A little piece of The Witch under Mountain, which is what I’ve been working on this week, for your delectation.
Fox woke in the straw, roused by the humans in the pen beginning to shuffle about and make noise. He sat, though he couldn’t have slept more than an hour, and took stock, painfully aware of how much less his estimation must be than Eagle’s. The cavern was brighter than it had been before, not that it was saying a lot. Sulky torchlight only illuminated so high. It was like that marketplace above, where last night they’d seen the troll sweeping, with the vastness of the ceiling obscured. Fox shivered, and not only from the cold. Darker shapes winged through the black.
He turned his eyes across the cavern, where trolls stoked a great hearth-fire. One of them, clad in a burnt, greasy-looking apron, sharpened a series of wicked knives. He leapt to his feet and hurled himself over to the side of the pen that faced Eagle’s smaller enclosure.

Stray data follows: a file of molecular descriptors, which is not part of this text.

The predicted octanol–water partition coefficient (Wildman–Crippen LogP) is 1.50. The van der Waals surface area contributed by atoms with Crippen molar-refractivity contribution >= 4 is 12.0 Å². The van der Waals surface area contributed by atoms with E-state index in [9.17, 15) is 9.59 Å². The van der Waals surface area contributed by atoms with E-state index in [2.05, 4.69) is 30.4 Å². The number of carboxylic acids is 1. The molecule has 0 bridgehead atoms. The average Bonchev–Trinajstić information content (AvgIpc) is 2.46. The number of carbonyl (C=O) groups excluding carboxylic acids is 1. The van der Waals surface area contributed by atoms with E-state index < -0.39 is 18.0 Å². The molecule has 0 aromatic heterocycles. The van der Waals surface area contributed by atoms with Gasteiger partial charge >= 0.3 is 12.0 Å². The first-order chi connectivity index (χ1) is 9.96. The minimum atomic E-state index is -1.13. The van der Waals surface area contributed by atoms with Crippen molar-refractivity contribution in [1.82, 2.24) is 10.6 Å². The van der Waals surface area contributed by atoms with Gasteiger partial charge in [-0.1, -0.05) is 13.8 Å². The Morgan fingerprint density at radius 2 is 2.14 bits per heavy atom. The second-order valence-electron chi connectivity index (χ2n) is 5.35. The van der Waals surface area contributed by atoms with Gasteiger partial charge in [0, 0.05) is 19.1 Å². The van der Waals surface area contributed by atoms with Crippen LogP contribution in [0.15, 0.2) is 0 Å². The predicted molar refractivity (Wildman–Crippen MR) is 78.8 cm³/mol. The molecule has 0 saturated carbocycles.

“Vo!” he called, clinging to the bars.
Eagle’s head went up, and he unfolded so quickly Fox had trouble tracking the motion. In half a blink he was at the bars too; he didn’t say a word, only stood there looking at Fox as if from the bottom of the sea, faraway and longing.
Fox took him in. Lacy white sleeves spilled from an outsize velvet doublet. Silk stockings sagged into puddles around his ankles, above the tops of huge buckled shoes. His thighs were too slender for the pantaloons, and instead of puffing up as they ought to, they hung around his knees. The whole effect was dreadfully unbecoming—outright laughable, if it weren’t for the situation—as if the thinnest little chick were given clothes meant for a fat capon.